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Tribunal of Commissioners                                                                                                    25 November 2005

Case Nos CDLA/2879/2004 and CDLA/2899/2004

material. I do not see how there can be something too large to come within the de minimis principle but yet too small to be material.”  

Viscount Simonds and Lord Somervell agreed with Lord Reid, and Lords Tucker and Keith delivered speeches to the same effect.  

113.Fairchild v Glenhaven Funeral Services Ltd [2001] EWCA Civ 1881, [2002] 1 WLR 1052 is another example from the field of tort of the “but for test” being abandoned in favour of some other test in circumstances in which it would have been evidentially impossible to satisfy the “but for test” of causation, given the current state of scientific knowledge.  

114.We doubt whether authorities from the law of tort, concerned with the issue whether a disease had been caused by the defendant’s breach of duty, are sufficiently analogous to be of much assistance to us.  However, these authorities do illustrate the willingness of the courts, even at common law, to look beyond the traditional test in that field where there are particular evidential difficulties in proving that test.

115.The “material cause” test was advocated by both parties before us.  Counsel on behalf of the Secretary of State, on instructions after careful consideration had been given to the implications, proposed a test which appears to be as favourable to claimants as is consistent with the statutory language, and which appears to minimise the difficulties of adjudication which other (less favourable) tests would involve.  In these circumstances, we consider we should be slow to reject it.  We are persuaded that the test advocated by Mr Kolinsky and Mr Maurici is the correct one.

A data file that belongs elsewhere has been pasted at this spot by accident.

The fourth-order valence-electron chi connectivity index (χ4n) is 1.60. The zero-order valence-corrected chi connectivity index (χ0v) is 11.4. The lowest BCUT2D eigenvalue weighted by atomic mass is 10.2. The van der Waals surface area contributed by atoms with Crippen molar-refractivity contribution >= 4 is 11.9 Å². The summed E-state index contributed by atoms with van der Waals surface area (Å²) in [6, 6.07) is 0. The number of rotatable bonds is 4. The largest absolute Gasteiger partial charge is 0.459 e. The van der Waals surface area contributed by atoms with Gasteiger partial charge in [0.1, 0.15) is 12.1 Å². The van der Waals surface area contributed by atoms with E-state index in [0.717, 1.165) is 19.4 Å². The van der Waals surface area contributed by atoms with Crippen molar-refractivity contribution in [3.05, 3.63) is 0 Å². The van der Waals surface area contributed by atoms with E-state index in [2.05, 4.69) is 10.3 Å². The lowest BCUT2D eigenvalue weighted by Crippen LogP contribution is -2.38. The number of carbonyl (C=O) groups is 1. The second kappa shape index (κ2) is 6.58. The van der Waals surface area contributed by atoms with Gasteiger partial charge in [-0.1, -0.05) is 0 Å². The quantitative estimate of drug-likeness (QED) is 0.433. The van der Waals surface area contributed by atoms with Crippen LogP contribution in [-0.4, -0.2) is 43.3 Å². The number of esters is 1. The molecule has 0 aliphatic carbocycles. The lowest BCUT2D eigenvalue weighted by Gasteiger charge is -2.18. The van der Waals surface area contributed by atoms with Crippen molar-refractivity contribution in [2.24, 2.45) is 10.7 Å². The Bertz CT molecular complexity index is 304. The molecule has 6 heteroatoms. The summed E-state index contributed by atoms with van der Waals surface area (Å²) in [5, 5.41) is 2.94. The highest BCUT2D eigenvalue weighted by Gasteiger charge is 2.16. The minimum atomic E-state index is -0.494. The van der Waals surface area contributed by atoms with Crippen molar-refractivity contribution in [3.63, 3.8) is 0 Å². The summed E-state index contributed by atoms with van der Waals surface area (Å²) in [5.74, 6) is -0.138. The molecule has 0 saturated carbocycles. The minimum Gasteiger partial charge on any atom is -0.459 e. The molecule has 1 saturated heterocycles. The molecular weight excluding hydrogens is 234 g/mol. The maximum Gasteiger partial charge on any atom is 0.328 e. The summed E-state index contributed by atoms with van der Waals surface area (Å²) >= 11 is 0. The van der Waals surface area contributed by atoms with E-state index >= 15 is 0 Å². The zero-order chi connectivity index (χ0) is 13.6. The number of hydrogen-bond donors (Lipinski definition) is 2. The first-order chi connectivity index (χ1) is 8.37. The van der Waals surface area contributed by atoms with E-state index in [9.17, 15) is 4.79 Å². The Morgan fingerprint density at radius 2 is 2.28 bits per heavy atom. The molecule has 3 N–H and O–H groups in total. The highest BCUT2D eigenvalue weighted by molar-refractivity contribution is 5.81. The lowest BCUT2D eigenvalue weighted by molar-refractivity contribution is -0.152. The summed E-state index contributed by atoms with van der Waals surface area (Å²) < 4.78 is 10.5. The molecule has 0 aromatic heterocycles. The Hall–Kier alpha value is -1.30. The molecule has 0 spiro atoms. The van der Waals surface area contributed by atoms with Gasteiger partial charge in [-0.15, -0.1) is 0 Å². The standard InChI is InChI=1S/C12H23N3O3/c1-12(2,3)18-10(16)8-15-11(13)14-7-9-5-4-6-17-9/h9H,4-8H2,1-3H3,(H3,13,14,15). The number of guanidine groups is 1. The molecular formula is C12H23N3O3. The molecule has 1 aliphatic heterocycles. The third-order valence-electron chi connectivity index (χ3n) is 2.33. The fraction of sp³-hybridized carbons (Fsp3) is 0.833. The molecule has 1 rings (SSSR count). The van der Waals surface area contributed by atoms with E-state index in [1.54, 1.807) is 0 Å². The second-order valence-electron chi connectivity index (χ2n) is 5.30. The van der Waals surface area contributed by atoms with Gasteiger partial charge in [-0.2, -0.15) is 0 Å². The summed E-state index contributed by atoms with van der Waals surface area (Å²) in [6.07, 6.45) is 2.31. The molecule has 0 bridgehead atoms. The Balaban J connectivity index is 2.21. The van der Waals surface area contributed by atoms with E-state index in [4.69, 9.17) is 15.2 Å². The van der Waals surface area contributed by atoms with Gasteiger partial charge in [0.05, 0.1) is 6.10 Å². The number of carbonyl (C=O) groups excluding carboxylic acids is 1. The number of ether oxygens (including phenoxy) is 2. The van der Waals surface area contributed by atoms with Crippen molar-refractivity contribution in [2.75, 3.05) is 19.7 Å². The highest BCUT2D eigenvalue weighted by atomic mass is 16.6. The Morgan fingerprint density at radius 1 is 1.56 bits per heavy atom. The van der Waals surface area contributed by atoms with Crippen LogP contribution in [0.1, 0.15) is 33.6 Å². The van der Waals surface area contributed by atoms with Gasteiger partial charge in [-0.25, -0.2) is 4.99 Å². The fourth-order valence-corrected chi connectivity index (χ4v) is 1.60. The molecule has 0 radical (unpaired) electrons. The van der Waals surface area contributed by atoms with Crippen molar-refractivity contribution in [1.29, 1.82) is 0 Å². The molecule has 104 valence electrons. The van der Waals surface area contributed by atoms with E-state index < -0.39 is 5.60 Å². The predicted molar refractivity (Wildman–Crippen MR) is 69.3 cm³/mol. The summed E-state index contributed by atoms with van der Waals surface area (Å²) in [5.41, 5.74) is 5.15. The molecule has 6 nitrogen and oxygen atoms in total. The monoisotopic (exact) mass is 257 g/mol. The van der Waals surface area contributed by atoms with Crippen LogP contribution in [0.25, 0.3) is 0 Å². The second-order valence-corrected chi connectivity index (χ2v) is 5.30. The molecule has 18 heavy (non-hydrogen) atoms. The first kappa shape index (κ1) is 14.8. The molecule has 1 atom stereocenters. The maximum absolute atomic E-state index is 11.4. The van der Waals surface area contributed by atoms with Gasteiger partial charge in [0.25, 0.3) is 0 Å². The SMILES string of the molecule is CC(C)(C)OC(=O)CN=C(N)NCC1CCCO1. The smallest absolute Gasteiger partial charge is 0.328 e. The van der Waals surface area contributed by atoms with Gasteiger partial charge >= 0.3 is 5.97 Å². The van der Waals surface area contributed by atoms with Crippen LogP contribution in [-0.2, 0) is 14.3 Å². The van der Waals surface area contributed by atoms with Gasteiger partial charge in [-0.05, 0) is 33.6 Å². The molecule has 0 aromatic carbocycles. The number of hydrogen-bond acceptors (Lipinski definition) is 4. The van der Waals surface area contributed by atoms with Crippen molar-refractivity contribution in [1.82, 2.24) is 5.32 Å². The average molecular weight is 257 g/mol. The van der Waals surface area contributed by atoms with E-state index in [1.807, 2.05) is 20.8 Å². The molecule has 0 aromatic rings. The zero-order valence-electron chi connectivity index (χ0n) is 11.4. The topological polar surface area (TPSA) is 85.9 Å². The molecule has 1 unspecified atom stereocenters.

116.In our judgment, therefore, even if a decision maker or appeal tribunal considers that mental or psychological problems are the substantial cause of a claimant’s walking difficulties, it should award the higher rate of the mobility component if it finds that a physical disorder contributes to the claimant’s inability or virtual inability to walk to more than a minimal extent.

117.That still leaves the issue whether the claimant must currently be suffering from a physical condition which is at the date of the decision a material cause of his inability or virtual inability to walk; or whether it is sufficient that he formerly suffered from a physical condition which has abated but which itself gave rise to a psychological condition which, at the date of the decision, is the only remaining operative cause of the walking difficulty. Mr Maurici submitted that it is not enough that the claimant once suffered from such a physical condition, whereas Mr Kolinsky submitted that it is.

118.We do not consider Harrison to be of any assistance on this issue.  In that case, the claimant’s hysteria may have been due to the original injury to his back, sustained when he fell off a crane. However, the medical appeal tribunal found simply that the restriction in the claimant’s ability to walk was not due to a physical cause but was hysterical in origin. It appears to have made no finding one way or the other as to whether the hysteria had originally been caused by the accident. In the penultimate paragraph of his judgment (at page 211G) O’Connor L.J. noted that after the decision of Mr Commissioner Monroe an adjudication officer had awarded mobility allowance on the basis of a report from a psychiatrist giving a physical cause to the hysteria “and thus bringing the man within the statutory provisions”. (See also paragraph 4 of Mr Commissioner Monroe’s decision, referring to a report (not before the medical appeal tribunal, but which may well have been

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